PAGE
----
23. In discussion with Ombudsman she said the governors of School 1 did not have enough time to make up their minds. She said she accepted the decision to close the School as the school roll was falling, but she was concerned that the Council had made the decision on incorrect facts and figures. She said consultation meeting she attended was a shambles and the minutes did not properly reflect comments made.

Analysis – was there fault causing injustice?

  1. The Council followed the process set out in law and statutory guidance for deciding on school closure. Mrs X accepts this and has not complained about the steps taken. But she says the Council based its decision on incorrect information, and the decision should be made by a panel of people, not solely by one councillor.
  2. In her complaint to the Ombudsman Mrs X did not identify what information was wrong or how she considers it affected the decision. She said this was a matter raised by another parent at one of the consultation meetings. She believes it related to numbers applying for places at School 1. The Council has explained that this is a fluid situation and it cannot update its assessment each time numbers change. But it is satisfied it collected data from a variety of sources and says it did not present incorrect information to the public or the Executive Member for Education. Without further details of what Mrs X believes was wrong, I cannot follow this issue up any further.
  3. In her letter to the Executive Member for Education Mrs X raised a question about travel arrangements to School 1. I cannot say the Council was at fault for basing its figures about travel arrangements at the time on the annual survey of parents. In reaching its decision the Council considered travel arrangements in detail. It also took account of the fact that its School Travel Plan team would be working on identifying sustainable methods of travel to school. But even if the data about the number of children travelling to school by any particular method was not as up to date as it could have been, Mrs X has not provided any information or argument to suggest this would have affected the overall decision.
  4. Mrs X is not happy with the fact that the Executive Member for Education is the sole decision-maker on school closures. However this method of deciding on school closure and amalgamation is in line with the Council’s constitution. Officers provided the councillor with thorough and detailed reports setting out relevant information, as required in the statutory guidance. I cannot say the Council was at fault in reaching its decision this way, even if Mrs X would prefer a different model.
  5. In my view the Council has given a satisfactory explanation in response to the complaint that the governors at School 1 did not have enough time to discuss the proposal. Any complaint about the way the governors ran the meeting is outside the Ombudsman’s remit. But I have not seen evidence of fault by the Council in the information provided to the Governing Body, especially as it was the Governing Body who asked the Council to trigger the consultation process because of its own concerns about the future viability of the School.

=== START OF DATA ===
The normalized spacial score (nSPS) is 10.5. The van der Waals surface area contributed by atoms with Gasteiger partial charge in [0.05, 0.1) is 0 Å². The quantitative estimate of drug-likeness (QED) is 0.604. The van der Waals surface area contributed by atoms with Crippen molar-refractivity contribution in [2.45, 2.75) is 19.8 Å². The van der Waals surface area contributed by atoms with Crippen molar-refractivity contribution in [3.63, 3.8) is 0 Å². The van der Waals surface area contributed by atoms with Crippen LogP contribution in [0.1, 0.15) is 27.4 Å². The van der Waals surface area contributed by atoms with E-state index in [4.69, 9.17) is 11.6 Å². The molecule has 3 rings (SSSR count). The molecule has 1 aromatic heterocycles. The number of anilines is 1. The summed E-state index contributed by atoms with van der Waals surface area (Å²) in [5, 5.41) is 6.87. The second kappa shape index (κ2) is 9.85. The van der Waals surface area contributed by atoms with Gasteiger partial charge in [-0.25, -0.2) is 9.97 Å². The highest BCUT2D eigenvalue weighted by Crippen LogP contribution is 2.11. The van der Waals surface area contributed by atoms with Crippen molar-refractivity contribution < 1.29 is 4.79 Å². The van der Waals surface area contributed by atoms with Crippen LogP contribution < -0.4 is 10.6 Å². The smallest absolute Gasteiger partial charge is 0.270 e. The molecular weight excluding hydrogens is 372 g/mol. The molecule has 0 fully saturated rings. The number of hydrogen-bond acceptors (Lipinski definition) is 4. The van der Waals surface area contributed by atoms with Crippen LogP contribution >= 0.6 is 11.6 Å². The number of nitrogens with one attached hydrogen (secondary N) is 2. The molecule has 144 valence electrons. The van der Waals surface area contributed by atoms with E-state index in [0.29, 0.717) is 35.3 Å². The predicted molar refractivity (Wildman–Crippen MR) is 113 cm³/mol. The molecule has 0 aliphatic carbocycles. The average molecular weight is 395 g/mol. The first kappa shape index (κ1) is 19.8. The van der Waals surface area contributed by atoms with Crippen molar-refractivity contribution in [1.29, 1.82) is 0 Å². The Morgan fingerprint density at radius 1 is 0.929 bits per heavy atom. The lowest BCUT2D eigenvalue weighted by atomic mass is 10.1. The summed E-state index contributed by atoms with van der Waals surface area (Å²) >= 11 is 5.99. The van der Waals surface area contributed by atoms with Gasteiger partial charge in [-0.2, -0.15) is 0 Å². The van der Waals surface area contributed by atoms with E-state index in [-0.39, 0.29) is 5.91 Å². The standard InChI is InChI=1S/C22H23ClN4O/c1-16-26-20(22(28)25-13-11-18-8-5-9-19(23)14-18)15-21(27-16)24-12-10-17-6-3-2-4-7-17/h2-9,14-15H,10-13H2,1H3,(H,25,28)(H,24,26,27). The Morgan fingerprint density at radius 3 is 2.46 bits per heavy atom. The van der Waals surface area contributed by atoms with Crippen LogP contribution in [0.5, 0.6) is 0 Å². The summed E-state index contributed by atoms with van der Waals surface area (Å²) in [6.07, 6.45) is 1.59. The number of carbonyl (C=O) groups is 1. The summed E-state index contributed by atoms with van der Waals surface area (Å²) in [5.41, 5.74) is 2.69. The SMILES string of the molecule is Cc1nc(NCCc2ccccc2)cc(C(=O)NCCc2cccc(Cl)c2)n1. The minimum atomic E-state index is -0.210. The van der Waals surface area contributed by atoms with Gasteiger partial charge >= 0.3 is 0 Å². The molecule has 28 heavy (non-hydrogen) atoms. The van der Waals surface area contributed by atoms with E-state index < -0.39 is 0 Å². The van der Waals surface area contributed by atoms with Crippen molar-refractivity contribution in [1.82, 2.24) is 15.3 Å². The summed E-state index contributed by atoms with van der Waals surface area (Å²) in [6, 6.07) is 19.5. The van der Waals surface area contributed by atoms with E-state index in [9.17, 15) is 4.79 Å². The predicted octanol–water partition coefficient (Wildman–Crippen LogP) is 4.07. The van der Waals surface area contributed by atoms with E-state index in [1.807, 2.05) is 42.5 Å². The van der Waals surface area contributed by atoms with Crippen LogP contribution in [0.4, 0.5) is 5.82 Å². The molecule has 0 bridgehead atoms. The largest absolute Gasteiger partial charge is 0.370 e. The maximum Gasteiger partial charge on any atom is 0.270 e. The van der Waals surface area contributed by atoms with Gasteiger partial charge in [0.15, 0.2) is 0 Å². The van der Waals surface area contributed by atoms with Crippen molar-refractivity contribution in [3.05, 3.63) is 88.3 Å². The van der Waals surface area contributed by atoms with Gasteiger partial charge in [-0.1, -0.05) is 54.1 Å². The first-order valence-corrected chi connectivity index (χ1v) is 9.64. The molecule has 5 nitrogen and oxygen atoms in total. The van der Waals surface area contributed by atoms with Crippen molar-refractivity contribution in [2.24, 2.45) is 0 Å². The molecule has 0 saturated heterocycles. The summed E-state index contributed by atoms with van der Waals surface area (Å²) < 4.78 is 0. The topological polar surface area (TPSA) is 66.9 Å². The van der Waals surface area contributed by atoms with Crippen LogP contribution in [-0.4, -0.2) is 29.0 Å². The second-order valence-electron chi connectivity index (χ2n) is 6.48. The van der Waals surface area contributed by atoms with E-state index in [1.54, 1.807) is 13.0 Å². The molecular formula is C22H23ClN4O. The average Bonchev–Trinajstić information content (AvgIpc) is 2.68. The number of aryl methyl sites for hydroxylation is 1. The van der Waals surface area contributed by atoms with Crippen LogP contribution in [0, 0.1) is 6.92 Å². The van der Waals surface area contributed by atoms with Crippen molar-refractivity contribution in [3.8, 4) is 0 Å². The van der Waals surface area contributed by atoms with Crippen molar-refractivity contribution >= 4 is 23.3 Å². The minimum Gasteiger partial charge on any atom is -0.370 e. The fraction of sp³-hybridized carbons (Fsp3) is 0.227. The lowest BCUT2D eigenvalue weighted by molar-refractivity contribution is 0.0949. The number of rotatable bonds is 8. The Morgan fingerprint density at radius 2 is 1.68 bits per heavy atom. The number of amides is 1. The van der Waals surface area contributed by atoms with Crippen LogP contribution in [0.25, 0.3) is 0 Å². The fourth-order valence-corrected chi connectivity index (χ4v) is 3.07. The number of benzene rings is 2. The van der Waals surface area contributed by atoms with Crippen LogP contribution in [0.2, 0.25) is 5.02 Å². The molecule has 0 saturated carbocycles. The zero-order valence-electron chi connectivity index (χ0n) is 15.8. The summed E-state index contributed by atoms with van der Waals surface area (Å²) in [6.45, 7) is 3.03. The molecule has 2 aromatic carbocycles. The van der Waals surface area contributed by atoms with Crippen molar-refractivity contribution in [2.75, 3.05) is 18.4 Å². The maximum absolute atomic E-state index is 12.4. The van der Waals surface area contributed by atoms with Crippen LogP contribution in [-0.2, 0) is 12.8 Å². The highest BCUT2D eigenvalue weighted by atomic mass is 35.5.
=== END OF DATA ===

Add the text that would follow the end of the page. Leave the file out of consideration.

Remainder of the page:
6. I am also satisfied with the Council’s explanation in relation to the minutes of the consultation meeting. Minutes cannot capture every comment and question put at a meeting. In any event I have not seen any evidence that if the question Mrs X asked was not included this had any effect on the decision made.
  7. It is unfortunate for Mrs X and her daughter that they were waiting for an offer of a school place at the same time as the consultation was underway on the closure of School 1 where she had applied for a place. The Council offered all successful applicants places at School 2 but Mrs X exercised her right to express a preference for another school and was successful. The Council has explained why it had to continue with the normal admission arrangements during the consultation period and could not pre-judge outcome. As the Council was following the requirements of the School Admissions Code I cannot criticise it for taking this approach. I recognise this left Mrs X with difficult choices for the education of both her children. But this was the result of the fact that the proposal had to go through the consultation process, not of any fault in that process.
  8. Mrs X wants the Council to offer five years’ free transport to those transferring from School 1 to School 2. But this does not affect her own children and so I will not pursue this matter further.
  9. She also feels she should receive compensation in the form of help with transport costs to School 3. She does not accept the Council’s position that it will not offer help as she would have had free transport if she had taken up the place offered at School 2 and it was her choice to send D elsewhere. She says she had no choice as School 2 was failing and so was not suitable for her daughter. However the Ombudsman can only recommend a financial remedy where the injustice arises as a direct result of fault by the Council. In this case I have not found fault in the process of school closure and so I have no grounds to recommend a remedy for any negative impact going to a different school may have.

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Final decision

  1. I have not found evidence of fault causing injustice in the way the Council dealt with the closure of School 1 and so I have completed my investigation.

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Investigator's decision on behalf of the Ombudsman